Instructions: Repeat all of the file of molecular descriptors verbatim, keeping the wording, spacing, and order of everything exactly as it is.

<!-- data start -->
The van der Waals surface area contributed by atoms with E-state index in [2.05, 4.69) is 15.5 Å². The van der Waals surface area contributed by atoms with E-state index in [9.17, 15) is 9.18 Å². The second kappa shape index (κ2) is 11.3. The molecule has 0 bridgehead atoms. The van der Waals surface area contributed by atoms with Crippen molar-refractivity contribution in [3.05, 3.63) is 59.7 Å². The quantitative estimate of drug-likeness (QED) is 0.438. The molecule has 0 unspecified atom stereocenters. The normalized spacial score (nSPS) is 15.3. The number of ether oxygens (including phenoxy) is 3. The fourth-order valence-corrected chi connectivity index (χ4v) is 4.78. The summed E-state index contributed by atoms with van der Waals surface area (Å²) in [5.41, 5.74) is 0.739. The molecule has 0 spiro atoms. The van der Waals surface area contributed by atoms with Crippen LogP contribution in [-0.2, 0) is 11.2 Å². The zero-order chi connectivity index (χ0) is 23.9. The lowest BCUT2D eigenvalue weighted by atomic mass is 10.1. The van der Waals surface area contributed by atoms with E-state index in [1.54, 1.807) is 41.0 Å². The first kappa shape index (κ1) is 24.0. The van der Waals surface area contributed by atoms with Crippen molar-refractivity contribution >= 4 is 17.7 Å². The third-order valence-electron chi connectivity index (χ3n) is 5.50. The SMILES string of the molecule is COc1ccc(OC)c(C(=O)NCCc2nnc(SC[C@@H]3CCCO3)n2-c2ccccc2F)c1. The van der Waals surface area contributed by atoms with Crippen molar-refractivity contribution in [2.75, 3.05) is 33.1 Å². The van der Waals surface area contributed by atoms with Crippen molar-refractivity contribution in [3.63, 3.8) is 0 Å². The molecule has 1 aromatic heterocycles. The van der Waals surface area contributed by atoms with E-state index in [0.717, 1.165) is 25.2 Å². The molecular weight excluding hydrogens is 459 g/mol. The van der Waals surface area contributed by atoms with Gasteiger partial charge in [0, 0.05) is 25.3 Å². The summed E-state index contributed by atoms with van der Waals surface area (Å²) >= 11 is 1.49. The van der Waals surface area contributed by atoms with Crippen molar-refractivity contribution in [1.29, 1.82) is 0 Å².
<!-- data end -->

The van der Waals surface area contributed by atoms with E-state index in [2.05, 4.69) is 15.5 Å². The van der Waals surface area contributed by atoms with E-state index in [9.17, 15) is 9.18 Å². The second kappa shape index (κ2) is 11.3. The molecule has 0 bridgehead atoms. The van der Waals surface area contributed by atoms with Crippen molar-refractivity contribution in [3.05, 3.63) is 59.7 Å². The quantitative estimate of drug-likeness (QED) is 0.438. The molecule has 0 unspecified atom stereocenters. The normalized spacial score (nSPS) is 15.3. The number of ether oxygens (including phenoxy) is 3. The fourth-order valence-corrected chi connectivity index (χ4v) is 4.78. The summed E-state index contributed by atoms with van der Waals surface area (Å²) in [5.41, 5.74) is 0.739. The molecule has 0 spiro atoms. The van der Waals surface area contributed by atoms with Crippen LogP contribution in [-0.2, 0) is 11.2 Å². The zero-order chi connectivity index (χ0) is 23.9. The lowest BCUT2D eigenvalue weighted by atomic mass is 10.1. The van der Waals surface area contributed by atoms with E-state index in [1.54, 1.807) is 41.0 Å². The first kappa shape index (κ1) is 24.0. The van der Waals surface area contributed by atoms with Crippen molar-refractivity contribution >= 4 is 17.7 Å². The third-order valence-electron chi connectivity index (χ3n) is 5.50. The SMILES string of the molecule is COc1ccc(OC)c(C(=O)NCCc2nnc(SC[C@@H]3CCCO3)n2-c2ccccc2F)c1. The van der Waals surface area contributed by atoms with Crippen molar-refractivity contribution in [2.75, 3.05) is 33.1 Å². The van der Waals surface area contributed by atoms with Crippen molar-refractivity contribution in [3.63, 3.8) is 0 Å². The molecule has 1 aromatic heterocycles. The van der Waals surface area contributed by atoms with E-state index in [0.717, 1.165) is 25.2 Å². The molecular weight excluding hydrogens is 459 g/mol. The van der Waals surface area contributed by atoms with Gasteiger partial charge in [0, 0.05) is 25.3 Å². The summed E-state index contributed by atoms with van der Waals surface area (Å²) >= 11 is 1.49. The van der Waals surface area contributed by atoms with Crippen molar-refractivity contribution in [1.29, 1.82) is 0 Å².